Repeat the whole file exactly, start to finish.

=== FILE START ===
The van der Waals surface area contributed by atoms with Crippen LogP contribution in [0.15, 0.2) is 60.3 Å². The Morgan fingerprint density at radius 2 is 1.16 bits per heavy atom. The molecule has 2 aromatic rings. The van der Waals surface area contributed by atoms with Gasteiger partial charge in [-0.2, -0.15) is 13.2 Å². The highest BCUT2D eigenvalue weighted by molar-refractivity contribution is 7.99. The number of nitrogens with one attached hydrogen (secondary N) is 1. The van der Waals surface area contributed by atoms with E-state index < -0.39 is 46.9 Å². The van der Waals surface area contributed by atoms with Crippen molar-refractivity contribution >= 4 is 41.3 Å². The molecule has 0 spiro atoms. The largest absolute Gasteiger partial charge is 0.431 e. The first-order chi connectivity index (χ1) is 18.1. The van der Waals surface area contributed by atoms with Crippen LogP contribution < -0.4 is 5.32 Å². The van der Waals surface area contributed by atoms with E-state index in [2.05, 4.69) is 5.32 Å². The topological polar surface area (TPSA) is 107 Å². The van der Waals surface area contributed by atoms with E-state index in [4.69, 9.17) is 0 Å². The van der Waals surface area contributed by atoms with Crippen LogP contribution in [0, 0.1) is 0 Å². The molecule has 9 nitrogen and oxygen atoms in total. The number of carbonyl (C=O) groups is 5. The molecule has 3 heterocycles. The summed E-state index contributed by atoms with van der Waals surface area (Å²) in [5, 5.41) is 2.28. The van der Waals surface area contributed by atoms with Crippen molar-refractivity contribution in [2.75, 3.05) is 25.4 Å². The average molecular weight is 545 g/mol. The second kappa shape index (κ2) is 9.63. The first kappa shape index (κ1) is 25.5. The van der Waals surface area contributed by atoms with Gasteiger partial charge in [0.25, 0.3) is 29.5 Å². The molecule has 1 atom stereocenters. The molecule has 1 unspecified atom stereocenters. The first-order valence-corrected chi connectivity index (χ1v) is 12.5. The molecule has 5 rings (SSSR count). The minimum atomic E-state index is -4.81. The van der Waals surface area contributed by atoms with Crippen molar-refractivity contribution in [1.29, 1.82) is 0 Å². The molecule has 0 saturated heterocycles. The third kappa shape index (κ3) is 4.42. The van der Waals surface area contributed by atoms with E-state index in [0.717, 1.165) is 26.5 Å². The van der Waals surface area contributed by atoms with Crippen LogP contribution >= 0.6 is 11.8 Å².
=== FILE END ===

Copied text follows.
The van der Waals surface area contributed by atoms with Crippen LogP contribution in [0.15, 0.2) is 60.3 Å². The Morgan fingerprint density at radius 2 is 1.16 bits per heavy atom. The molecule has 2 aromatic rings. The van der Waals surface area contributed by atoms with Gasteiger partial charge in [-0.2, -0.15) is 13.2 Å². The highest BCUT2D eigenvalue weighted by molar-refractivity contribution is 7.99. The number of nitrogens with one attached hydrogen (secondary N) is 1. The van der Waals surface area contributed by atoms with E-state index < -0.39 is 46.9 Å². The van der Waals surface area contributed by atoms with Crippen molar-refractivity contribution >= 4 is 41.3 Å². The molecule has 0 spiro atoms. The largest absolute Gasteiger partial charge is 0.431 e. The first-order chi connectivity index (χ1) is 18.1. The van der Waals surface area contributed by atoms with Crippen LogP contribution < -0.4 is 5.32 Å². The van der Waals surface area contributed by atoms with E-state index in [2.05, 4.69) is 5.32 Å². The topological polar surface area (TPSA) is 107 Å². The van der Waals surface area contributed by atoms with E-state index in [4.69, 9.17) is 0 Å². The van der Waals surface area contributed by atoms with Crippen LogP contribution in [0, 0.1) is 0 Å². The molecule has 9 nitrogen and oxygen atoms in total. The number of carbonyl (C=O) groups is 5. The molecule has 3 heterocycles. The summed E-state index contributed by atoms with van der Waals surface area (Å²) in [5, 5.41) is 2.28. The van der Waals surface area contributed by atoms with Crippen molar-refractivity contribution in [2.75, 3.05) is 25.4 Å². The average molecular weight is 545 g/mol. The second kappa shape index (κ2) is 9.63. The first kappa shape index (κ1) is 25.5. The van der Waals surface area contributed by atoms with Gasteiger partial charge in [0.25, 0.3) is 29.5 Å². The molecule has 1 atom stereocenters. The molecule has 1 unspecified atom stereocenters. The first-order valence-corrected chi connectivity index (χ1v) is 12.5. The molecule has 5 rings (SSSR count). The minimum atomic E-state index is -4.81. The van der Waals surface area contributed by atoms with Crippen molar-refractivity contribution in [1.29, 1.82) is 0 Å². The molecule has 0 saturated heterocycles. The third kappa shape index (κ3) is 4.42. The van der Waals surface area contributed by atoms with E-state index in [0.717, 1.165) is 26.5 Å². The van der Waals surface area contributed by atoms with Crippen LogP contribution >= 0.6 is 11.8 Å².